AA: We mostly did house and DIY shows, which are great. I love them. This year, we’ve just been playing in bigger venues, like Hotel Vegas and a bunch of others. We rented a van this year, and that’s a big step. Last year we’d drive around in Ride Austin, and it was horrible [laughs].
OT: Are there any tough parts about playing this festival?
AA: No, we love playing show after show day after day – like, we love that. We thought we could play every day, but we can’t. We need some rest [laughs]. We thought we were invincible and could play a month straight without stopping. This is our free day, so we’re looking to chill out a little for sure. We can’t play every day of our life – bummer.
OT: What’s the strangest thing you’ve seen so far?
AA: I’m so glad you asked this question! I’m staying at a friend’s house south of downtown, and I was just washing my dishes when out of nowhere, a little car in the shape of a banana being driven by a guy with a helmet just sped past. It was just so random. I was like “What?” So weird.
To learn more about Mint Field, check them out here.
I shouldn’t have been surprised to see Action Bronson climb the stairs to Bangers’ stage with something other than a microphone in his hand. This is a guy who previously had a television show where he discussed the ridiculous claims of Ancient Aliens with his friends over copious amounts of food and weed, while it played on a giant green screen behind him.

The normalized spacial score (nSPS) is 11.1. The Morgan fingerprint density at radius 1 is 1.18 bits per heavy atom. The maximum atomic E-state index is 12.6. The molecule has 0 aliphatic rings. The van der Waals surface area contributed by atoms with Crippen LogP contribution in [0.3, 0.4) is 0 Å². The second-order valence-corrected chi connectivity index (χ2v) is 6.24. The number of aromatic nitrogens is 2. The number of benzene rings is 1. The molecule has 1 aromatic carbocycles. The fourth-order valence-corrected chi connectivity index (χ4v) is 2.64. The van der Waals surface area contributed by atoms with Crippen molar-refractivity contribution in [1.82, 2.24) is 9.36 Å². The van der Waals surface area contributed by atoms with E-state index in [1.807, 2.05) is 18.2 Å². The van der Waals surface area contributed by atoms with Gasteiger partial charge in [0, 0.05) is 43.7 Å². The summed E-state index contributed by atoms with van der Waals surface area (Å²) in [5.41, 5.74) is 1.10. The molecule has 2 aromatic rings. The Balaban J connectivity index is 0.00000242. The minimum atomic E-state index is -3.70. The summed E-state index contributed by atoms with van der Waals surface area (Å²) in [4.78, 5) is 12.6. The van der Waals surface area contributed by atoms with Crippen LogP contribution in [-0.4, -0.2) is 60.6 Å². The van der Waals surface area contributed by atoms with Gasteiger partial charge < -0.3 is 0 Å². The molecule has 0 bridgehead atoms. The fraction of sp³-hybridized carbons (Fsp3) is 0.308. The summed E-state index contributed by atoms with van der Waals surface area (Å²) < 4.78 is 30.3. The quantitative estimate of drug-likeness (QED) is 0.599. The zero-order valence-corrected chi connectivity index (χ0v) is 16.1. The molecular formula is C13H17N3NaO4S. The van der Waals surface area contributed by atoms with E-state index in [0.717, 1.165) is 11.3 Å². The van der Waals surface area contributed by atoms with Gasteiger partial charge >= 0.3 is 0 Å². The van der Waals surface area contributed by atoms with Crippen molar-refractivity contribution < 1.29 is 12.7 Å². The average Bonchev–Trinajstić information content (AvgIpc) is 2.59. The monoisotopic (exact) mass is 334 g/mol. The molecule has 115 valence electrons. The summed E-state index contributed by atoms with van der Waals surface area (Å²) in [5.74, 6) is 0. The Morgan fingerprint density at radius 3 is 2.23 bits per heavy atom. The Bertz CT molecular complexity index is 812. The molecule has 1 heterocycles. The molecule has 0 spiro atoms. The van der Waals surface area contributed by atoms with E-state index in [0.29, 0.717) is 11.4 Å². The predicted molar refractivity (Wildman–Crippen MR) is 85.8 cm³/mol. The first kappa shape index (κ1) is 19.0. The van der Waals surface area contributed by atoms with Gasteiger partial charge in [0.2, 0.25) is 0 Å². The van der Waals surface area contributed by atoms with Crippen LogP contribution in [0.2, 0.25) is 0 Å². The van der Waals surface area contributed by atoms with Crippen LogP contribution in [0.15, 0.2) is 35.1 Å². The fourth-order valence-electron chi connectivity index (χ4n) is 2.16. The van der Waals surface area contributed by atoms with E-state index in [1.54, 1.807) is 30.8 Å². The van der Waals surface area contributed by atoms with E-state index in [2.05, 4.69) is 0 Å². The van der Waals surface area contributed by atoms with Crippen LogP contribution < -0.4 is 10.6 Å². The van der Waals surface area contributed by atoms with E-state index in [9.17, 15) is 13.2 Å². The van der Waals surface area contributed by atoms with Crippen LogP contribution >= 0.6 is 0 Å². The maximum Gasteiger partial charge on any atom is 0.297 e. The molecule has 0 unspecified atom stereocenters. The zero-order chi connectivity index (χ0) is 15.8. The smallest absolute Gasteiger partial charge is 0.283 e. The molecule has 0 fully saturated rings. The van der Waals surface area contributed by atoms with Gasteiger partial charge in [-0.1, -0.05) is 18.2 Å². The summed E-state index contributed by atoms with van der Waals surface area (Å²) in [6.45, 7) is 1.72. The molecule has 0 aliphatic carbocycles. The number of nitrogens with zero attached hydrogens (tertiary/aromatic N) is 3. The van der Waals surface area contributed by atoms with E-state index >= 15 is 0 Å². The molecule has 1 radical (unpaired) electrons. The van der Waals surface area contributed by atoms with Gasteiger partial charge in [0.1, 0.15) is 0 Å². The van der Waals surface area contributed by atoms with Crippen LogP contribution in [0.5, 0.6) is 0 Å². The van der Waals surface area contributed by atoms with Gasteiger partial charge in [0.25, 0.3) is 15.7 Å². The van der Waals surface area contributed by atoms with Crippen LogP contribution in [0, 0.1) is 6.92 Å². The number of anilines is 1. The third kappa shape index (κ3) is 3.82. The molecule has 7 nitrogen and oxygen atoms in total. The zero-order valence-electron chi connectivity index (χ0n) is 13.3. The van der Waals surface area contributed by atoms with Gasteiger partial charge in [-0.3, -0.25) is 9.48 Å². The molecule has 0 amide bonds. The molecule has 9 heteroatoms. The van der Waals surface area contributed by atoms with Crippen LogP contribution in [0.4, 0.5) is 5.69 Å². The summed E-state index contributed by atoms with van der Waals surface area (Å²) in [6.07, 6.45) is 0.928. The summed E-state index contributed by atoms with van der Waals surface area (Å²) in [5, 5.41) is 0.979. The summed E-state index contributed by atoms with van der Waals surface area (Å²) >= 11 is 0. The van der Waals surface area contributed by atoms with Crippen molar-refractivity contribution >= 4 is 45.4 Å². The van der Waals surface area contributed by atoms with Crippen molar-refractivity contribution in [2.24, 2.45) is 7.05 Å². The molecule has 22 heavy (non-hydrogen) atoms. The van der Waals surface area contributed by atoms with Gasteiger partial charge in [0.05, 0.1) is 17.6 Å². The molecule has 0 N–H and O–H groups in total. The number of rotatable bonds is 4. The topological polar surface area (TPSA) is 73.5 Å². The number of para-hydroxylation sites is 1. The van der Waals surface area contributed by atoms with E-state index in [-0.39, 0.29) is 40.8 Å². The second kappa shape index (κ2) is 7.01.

However, the former chef is much more than a stoner rapper. That would literally be selling him short, as he’s transformed himself into a media company of his own – producing television, books and of course, music. His music sometimes seems lost in the shuffle of it all, but it’s where his journey as an entertainer began. As a huge fan, regardless of platform, I was more than a little giddy to see the Queens-bred Bronson take the stage at SXSW on March 15, and he did not disappoint in the slightest.
A rotund man, Bronson moves like a much lighter human, often racing back and forth on the stage with a tremendous amount of energy. Rapping through a bright red beard, the lyricist sounds exactly like he does over recordings – only louder and more aggressive. He never stumbles or stutters, and his voice is deafening.
This carries over to his stage presence, looming large over a crowd full of middle fingers, clenched fists and even a few people grasping F*ck, That’s Delicious books. And if you were one of the lucky few within arm’s length of Bronson, you got it signed, as he took a moment during the first couple songs to scribble some signatures.
The setlist included popular singles like “Baby Blue,” “Easy Rider” and “Let Me Breathe” off of Mr. Wonderful and Blue Chips 7000. But he also played old songs from before talk show interviews with Jimmy Fallon and his Viceland block of programming. My favorite track was “Mr. Two Face,” a song he conjured up while in Jamaica for his food show. While there, he met a wickedly talented reggae singer on the streets and brought him into the studio to record.
Unfortunately, because this is SXSW, the sets are shortened. And even though Bronson returned for an encore to raucous shouts of “Action,” it was disappointing for everyone to see him climb down the stairs and return to the alley from which he arrived.
Learn more about Action Bronson here.